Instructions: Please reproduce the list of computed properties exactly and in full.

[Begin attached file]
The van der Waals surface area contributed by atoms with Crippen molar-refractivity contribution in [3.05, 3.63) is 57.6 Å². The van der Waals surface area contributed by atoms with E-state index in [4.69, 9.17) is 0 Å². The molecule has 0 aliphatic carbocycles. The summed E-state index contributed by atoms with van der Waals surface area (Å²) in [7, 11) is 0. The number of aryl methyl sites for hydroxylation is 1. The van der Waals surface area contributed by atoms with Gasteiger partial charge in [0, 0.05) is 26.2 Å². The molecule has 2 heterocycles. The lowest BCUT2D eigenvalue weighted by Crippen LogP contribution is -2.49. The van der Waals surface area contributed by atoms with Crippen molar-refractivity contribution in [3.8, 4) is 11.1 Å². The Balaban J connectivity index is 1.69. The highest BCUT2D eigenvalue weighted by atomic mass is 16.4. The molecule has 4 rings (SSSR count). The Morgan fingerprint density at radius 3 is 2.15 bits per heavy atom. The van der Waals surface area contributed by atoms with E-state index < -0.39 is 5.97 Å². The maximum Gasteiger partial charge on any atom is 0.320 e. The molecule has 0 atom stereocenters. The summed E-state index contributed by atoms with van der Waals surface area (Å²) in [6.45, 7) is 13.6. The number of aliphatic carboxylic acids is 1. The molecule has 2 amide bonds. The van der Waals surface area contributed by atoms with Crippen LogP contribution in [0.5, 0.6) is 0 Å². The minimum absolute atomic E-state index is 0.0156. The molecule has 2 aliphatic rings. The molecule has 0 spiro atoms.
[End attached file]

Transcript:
The van der Waals surface area contributed by atoms with Crippen molar-refractivity contribution in [3.05, 3.63) is 57.6 Å². The van der Waals surface area contributed by atoms with E-state index in [4.69, 9.17) is 0 Å². The molecule has 0 aliphatic carbocycles. The summed E-state index contributed by atoms with van der Waals surface area (Å²) in [7, 11) is 0. The number of aryl methyl sites for hydroxylation is 1. The van der Waals surface area contributed by atoms with Gasteiger partial charge in [0, 0.05) is 26.2 Å². The molecule has 2 heterocycles. The lowest BCUT2D eigenvalue weighted by Crippen LogP contribution is -2.49. The van der Waals surface area contributed by atoms with Crippen molar-refractivity contribution in [3.8, 4) is 11.1 Å². The Balaban J connectivity index is 1.69. The highest BCUT2D eigenvalue weighted by atomic mass is 16.4. The molecule has 4 rings (SSSR count). The Morgan fingerprint density at radius 3 is 2.15 bits per heavy atom. The van der Waals surface area contributed by atoms with E-state index < -0.39 is 5.97 Å². The maximum Gasteiger partial charge on any atom is 0.320 e. The molecule has 0 atom stereocenters. The summed E-state index contributed by atoms with van der Waals surface area (Å²) in [6.45, 7) is 13.6. The number of aliphatic carboxylic acids is 1. The molecule has 2 amide bonds. The van der Waals surface area contributed by atoms with Crippen LogP contribution in [0.5, 0.6) is 0 Å². The minimum absolute atomic E-state index is 0.0156. The molecule has 2 aliphatic rings. The molecule has 0 spiro atoms.